Residents evacuate as fire burns near Inks Lake

Contributed/Daniel Adams Art Gallery This photo by local artist Daniel Adams captures the fantastic image of a water drop occurring in an effort to cease progress of the Hoover Valley fire on Sunday, July 29. First Responders from Burnet, Llano, Blanco, Williamson, and Travis Counties teamed together Sunday afternoon and continue to fight the fire off County Road 116 as residents and campers in the area fled towards safer ground.

 

 

 

 

 

By Savanna Gregg

The Highlander

Around 3 p.m. on Sunday, July 29, a grassfire sparked off of County Road 116, better known as Hoover Valley Road, and quickly escalated to yet another raging wildfire for Burnet County. By 7 p.m., the fire had burned about 500 acres of State Park property and was zero-percent contained, leading to evacuations throughout the area.
The Deer Springs subdivision off of State Highway 29 West closed, and County Road 116 and Park Road 4 in Burnet County were shut down, allowing passage only for fleeing residents and first responders. Inks Lake State Park was evacuated and Camp Longhorn conducted a voluntary evacuation as a precautionary measure after it became apparent that the blaze was out of control.
Though a cause for the fire has not been determined, Texas A&M Forest Service Information Officer Kari Hines stated to various news agencies in a press hearing Sunday evening that the dry, hot weather was to blame for the difficulty in containing the blaze.
"There have been a lot of fires in the past few weeks in the Central and North Texas regions, and they have been fueled by how dry it has been, but luckily there is no high wind today," Hines said. "This fire is a little different because of the proximity to high populations."
So far, the Hoover Valley fire has threatened 150 residences in the Hoover Valley area and 400 people were evacuated from Inks Lake State Park, most of whom are visitors to the area enjoying a weekend of camping.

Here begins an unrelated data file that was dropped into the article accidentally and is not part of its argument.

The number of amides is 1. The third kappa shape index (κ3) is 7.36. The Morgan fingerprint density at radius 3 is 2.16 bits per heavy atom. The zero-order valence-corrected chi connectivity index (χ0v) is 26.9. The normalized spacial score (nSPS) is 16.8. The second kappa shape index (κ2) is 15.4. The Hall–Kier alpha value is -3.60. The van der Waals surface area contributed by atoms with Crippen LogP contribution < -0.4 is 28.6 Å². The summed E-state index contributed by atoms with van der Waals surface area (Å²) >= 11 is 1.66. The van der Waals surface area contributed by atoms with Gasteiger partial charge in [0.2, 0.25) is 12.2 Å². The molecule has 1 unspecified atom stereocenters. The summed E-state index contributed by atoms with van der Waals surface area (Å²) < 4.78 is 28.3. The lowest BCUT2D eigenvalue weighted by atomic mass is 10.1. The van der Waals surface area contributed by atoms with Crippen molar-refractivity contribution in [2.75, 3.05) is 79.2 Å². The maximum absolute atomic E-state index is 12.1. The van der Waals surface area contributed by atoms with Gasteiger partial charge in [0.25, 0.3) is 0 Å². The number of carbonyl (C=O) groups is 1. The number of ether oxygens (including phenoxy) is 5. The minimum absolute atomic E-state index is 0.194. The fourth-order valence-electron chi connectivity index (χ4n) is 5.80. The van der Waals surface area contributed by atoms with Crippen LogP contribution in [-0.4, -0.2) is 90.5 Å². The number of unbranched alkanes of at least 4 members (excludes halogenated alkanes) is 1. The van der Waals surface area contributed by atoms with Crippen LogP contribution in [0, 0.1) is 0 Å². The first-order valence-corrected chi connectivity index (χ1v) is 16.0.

An opportunity for respite was offered by the City of Burnet, as it opened the doors of the Burnet Community Center to evacuees from the threatened area; the community center will remain open as long as it is needed.
Burnet County Judge James Oakley joined city and county officials near the scene to assess the fire Sunday afternoon and took time to discuss it as evacuees filed into the community center Sunday evening.
"I think we have been fairly lucky thus far in that this fire was pretty much contained to the State Park area and there weren't any structures lost," Oakley said. "Things are so dry and the fuel is so spark-ready that this fire burned hot and moved fast."
Oakley witnessed the fire move towards State Highway 29 West and jump across the pavement to the other side, as it spread down the area off of Farm-to-Market Road 690.
"I watched it jump a 75-foot road like nothing," Oakley said. "It just sailed it."
Oakley commended the local and state officials working the fire, as well as the volunteers who have offered their time to protect and serve the people of their community. 
"What it is is a testament to teamwork," Oakley said. "Volunteers from all over the county, state folks, emergency medical personnel at the ready; it is just teamwork. It is not our first rodeo, and it's not going to be our last, but every fire that happens we learn to better hone our skills and ability to address the issues that arise. Today, this event happened but I am very proud of everyone and all the coordination that occured with the resources in our area that piled in on this to get it under control."
According to Kari Hines, about 17 fire departments representing Burnet, Llano, Blanco, Williamson and Travis counties have been working the fire. As of Hines' press briefing at 8:00 p.m. Sunday evening, forward progression of the fire had stopped, though crews were still working to put out the flames inside the perimeter.
"Most of the action is inside the perimeter and it is not growing in size right now," Hines said. "Nothing is obviously on fire, but there will still be things burning that didn't get the chance to burn before. We want to make sure it is really safe for the public; there is a lot more to public safety than just active fire."
As of 8:45 p.m. Sunday evening, the Deer Springs subdivision was reopened and residents living in the area east of Farm-to-Market 3509 and County Road 143 were able to return to their homes, though Park Road 4 and County Road 116 continue to be closed to ensure the safety of residents in that area. At around 10:00 p.m. the fire was deemed 10% contained. The Texas A&M Forest Service will continue updating officials on the progress of the first responders' efforts and the Burnet Bulletin will post those updates as they come available. The Burnet Community Center will continue to welcome evacuees as needed; the center is located at 401 E. Jackson Street, Burnet.

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